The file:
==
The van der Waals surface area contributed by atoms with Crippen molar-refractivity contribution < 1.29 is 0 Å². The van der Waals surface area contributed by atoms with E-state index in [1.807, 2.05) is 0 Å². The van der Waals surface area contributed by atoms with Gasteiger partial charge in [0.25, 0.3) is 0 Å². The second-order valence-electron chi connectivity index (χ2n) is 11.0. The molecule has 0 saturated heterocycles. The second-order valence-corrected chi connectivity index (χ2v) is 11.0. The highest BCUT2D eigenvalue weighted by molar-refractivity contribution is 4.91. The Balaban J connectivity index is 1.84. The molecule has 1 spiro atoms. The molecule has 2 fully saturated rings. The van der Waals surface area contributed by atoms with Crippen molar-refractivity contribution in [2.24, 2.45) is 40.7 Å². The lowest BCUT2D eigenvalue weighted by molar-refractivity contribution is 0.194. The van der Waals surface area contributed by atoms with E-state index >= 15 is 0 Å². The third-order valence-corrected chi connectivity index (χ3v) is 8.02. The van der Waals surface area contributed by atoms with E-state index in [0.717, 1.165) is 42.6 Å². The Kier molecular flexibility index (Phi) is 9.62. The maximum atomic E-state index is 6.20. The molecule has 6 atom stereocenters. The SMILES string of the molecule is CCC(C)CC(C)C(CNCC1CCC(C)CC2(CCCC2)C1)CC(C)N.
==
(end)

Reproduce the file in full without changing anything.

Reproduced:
The van der Waals surface area contributed by atoms with Crippen molar-refractivity contribution < 1.29 is 0 Å². The van der Waals surface area contributed by atoms with E-state index in [1.807, 2.05) is 0 Å². The van der Waals surface area contributed by atoms with Gasteiger partial charge in [0.25, 0.3) is 0 Å². The second-order valence-electron chi connectivity index (χ2n) is 11.0. The molecule has 0 saturated heterocycles. The second-order valence-corrected chi connectivity index (χ2v) is 11.0. The highest BCUT2D eigenvalue weighted by molar-refractivity contribution is 4.91. The Balaban J connectivity index is 1.84. The molecule has 1 spiro atoms. The molecule has 2 fully saturated rings. The van der Waals surface area contributed by atoms with Crippen molar-refractivity contribution in [2.24, 2.45) is 40.7 Å². The lowest BCUT2D eigenvalue weighted by molar-refractivity contribution is 0.194. The van der Waals surface area contributed by atoms with E-state index >= 15 is 0 Å². The third-order valence-corrected chi connectivity index (χ3v) is 8.02. The van der Waals surface area contributed by atoms with E-state index in [0.717, 1.165) is 42.6 Å². The Kier molecular flexibility index (Phi) is 9.62. The maximum atomic E-state index is 6.20. The molecule has 6 atom stereocenters. The SMILES string of the molecule is CCC(C)CC(C)C(CNCC1CCC(C)CC2(CCCC2)C1)CC(C)N.